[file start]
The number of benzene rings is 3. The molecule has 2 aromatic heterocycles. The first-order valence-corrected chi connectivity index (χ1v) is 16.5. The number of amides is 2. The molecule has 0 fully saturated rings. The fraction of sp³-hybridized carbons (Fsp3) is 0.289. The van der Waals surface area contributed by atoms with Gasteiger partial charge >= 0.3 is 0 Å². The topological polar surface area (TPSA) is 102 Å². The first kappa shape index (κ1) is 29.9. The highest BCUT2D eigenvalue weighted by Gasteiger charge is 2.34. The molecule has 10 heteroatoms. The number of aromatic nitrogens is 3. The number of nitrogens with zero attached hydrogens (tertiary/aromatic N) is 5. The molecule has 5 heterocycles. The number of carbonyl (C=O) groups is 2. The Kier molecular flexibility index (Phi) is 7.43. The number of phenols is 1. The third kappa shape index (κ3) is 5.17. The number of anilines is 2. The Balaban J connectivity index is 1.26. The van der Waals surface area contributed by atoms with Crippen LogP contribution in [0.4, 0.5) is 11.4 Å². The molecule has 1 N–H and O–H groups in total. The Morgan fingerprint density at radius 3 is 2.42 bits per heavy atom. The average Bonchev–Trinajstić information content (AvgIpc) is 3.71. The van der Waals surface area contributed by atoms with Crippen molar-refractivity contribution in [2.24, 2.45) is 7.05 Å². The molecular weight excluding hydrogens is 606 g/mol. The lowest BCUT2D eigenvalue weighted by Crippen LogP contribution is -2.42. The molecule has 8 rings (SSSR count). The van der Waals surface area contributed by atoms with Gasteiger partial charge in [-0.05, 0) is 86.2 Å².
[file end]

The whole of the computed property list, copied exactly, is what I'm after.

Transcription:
The number of benzene rings is 3. The molecule has 2 aromatic heterocycles. The first-order valence-corrected chi connectivity index (χ1v) is 16.5. The number of amides is 2. The molecule has 0 fully saturated rings. The fraction of sp³-hybridized carbons (Fsp3) is 0.289. The van der Waals surface area contributed by atoms with Gasteiger partial charge >= 0.3 is 0 Å². The topological polar surface area (TPSA) is 102 Å². The first kappa shape index (κ1) is 29.9. The highest BCUT2D eigenvalue weighted by Gasteiger charge is 2.34. The molecule has 10 heteroatoms. The number of aromatic nitrogens is 3. The number of nitrogens with zero attached hydrogens (tertiary/aromatic N) is 5. The molecule has 5 heterocycles. The number of carbonyl (C=O) groups is 2. The Kier molecular flexibility index (Phi) is 7.43. The number of phenols is 1. The third kappa shape index (κ3) is 5.17. The number of anilines is 2. The Balaban J connectivity index is 1.26. The van der Waals surface area contributed by atoms with Crippen LogP contribution in [0.4, 0.5) is 11.4 Å². The molecule has 1 N–H and O–H groups in total. The Morgan fingerprint density at radius 3 is 2.42 bits per heavy atom. The average Bonchev–Trinajstić information content (AvgIpc) is 3.71. The van der Waals surface area contributed by atoms with Crippen molar-refractivity contribution in [2.24, 2.45) is 7.05 Å². The molecular weight excluding hydrogens is 606 g/mol. The lowest BCUT2D eigenvalue weighted by Crippen LogP contribution is -2.42. The molecule has 8 rings (SSSR count). The van der Waals surface area contributed by atoms with Gasteiger partial charge in [-0.05, 0) is 86.2 Å².